The length of stay of the 686 patients (±standard error of the mean) with S. aureus infection on their index admission was 14.8±0.6 days. For the remaining 219,272 patients, the length averaged 7.1±0.02 days. The multi-variable log analysis of LOS showed that S. aureus was associated with highly significant factor of 3.10 for all surgeries and 2.39 for elective admissions (Table 5). These regressions also showed, as expected, that older age, prior stay in a SNF, and co-morbidities were associated with longer lengths of stay.
The logistic regression analysis found that mortality was significantly higher in patients with S. aureus infection, male gender, older age, referral for the surgical procedure from a skilled nursing facility (SNF) or chronic hospital, surgery performed in the South or Midwest, non-elective admissions, comorbidities including congestive heart failure, chronic renal disease, or COPD, and gastrointestinal or orthopedic surgery. The strongest associations based on odds ratios (ORs) in descending order are GI versus CV surgery (OR 4.5), age 85 or above (OR 2.7) versus age 65–74, presence of chronic renal disease (OR 2.5) or congestive heart failure (OR 2.1). Elective surgery, compared with emergent surgery, was strongly protective (OR 0.4). S. aureus infection was predictive of higher mortality with an OR of 1.4.
Overall, 2.3% of these surgical patients had a documented S. aureus infection. Infection rates were highest following GI procedures, followed by cardiac and orthopedic procedures, and in patients with emergent versus elective surgery.
S. aureus was associated with more than doubling the length of stay of elective admissions after controlling for other predictors. Deaths within 180 days following surgery occurred in 23.9% of patients with a S. aureus infection but only 10.6% of those without a S. aureus infection. These results reinforce the importance of infection control measures, particularly in patients at higher risk. The strongest predictors of post-operative deaths were transfer from a SNF or chronic hospital, non-elective admissions, and chronic disease comorbidities.
Claims data cannot completely determine the cause of each post-surgical infection. It could occur due to exposure during the index surgery, other exposures during that hospitalization (e.g., central line or ventilator), related subsequent medical care, increased proclivity to infection as a result of the index surgery, or completely unrelated factors. Our sensitivity analyses with 30-day and 60-day follow-up periods from the index surgery obtained probabilities of S. aureus of 1.3% and 1.7%, respectively. As these are 56% and 73% of the 180-day rate, respectively, even our most conservative sensitivity analysis (30 days) links the majority of infections closely in time to the index surgery. These patterns are also consistent with the median times to identifying surgical site and blood stream infections (19 and 18 days, respectively) in a previous study . Furthermore, the distributions among types infections were similar the 60-day and 180-day follow up period, suggesting that our more comprehensive period of 180 days did not introduce distortions.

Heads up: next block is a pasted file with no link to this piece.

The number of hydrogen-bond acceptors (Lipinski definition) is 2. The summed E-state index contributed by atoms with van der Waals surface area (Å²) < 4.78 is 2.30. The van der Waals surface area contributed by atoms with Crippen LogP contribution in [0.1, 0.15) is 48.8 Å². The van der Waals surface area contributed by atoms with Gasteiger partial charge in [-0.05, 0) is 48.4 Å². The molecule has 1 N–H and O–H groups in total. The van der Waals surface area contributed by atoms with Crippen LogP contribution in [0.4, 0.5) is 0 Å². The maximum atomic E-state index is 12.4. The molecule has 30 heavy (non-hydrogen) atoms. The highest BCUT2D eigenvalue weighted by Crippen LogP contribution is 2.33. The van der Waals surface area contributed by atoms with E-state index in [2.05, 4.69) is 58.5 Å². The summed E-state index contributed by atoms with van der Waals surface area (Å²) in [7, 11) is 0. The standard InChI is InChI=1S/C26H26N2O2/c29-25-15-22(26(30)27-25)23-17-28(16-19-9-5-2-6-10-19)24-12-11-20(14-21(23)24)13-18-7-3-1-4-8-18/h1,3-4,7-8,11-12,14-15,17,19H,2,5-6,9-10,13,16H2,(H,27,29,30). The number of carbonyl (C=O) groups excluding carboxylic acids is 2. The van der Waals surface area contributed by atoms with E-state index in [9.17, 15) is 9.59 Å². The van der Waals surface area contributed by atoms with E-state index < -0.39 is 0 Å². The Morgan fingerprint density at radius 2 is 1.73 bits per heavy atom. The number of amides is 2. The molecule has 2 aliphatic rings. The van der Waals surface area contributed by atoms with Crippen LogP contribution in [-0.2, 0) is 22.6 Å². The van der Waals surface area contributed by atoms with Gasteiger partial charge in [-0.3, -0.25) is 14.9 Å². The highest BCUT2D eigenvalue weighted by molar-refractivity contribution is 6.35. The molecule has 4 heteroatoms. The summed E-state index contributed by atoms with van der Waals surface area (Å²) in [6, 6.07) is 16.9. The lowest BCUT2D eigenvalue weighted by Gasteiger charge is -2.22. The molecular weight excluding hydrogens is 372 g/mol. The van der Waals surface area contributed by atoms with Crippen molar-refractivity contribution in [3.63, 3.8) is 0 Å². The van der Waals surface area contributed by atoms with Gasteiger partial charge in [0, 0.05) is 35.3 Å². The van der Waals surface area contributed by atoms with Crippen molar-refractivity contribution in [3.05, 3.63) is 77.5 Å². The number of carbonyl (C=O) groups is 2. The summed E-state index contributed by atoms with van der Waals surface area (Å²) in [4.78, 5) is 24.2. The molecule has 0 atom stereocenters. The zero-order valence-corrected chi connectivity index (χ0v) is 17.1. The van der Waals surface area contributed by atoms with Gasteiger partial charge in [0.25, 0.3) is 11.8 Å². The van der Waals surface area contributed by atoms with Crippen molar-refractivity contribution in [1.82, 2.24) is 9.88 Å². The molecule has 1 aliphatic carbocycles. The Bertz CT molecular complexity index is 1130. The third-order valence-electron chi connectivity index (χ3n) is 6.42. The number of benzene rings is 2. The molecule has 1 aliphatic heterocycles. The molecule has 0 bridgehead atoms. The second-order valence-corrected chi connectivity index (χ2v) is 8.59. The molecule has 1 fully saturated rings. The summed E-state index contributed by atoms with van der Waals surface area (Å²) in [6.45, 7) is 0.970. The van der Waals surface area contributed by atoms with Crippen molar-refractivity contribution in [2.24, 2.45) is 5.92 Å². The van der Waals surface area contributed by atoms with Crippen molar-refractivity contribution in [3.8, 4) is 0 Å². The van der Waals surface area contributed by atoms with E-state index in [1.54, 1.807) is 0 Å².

This study presents several advances over previous research. First, the present sample size (N = 219,958) is more than twice the size of the largest previous study. Second, the present study is based on a national, random sample of Medicare fee-for-service claims. Third, our study examined a variety of sites of infection, not just invasive surgical site and bloodstream infections. Fourth, this study provides substantial detail on elderly patients, since almost all of the patients were over age 65. Fifth, the follow-up to 180 days allowed us to include infections that took months to become apparent and diagnose. Sixth, the study had almost no losses to follow up as the Medicare program tracks mortality and virtually all hospitalizations of fee-for-service beneficiaries. These design features expanded evidence about S. aureus infection, contributing to a cumulative incidence in our study of 5 times the rate of 0.47% from the major previous study were 15.0% .
The present study's large sample size allowed two analyses that were not included in previous work. The first was a statistical analysis of predictors of infection using multivariable logistical regression and IRRs. The most important predictors of risk of S. aureus infection were the type of surgery (gastrointestinal and orthopedic, compared to cardiovascular), Medicare eligibility based on disability or ESRD, the index surgical procedure being non-elective (compared to elective), and the presence of at least one specified co-morbidity, including diabetes, congestive heart failure, or chronic obstructive pulmonary disease.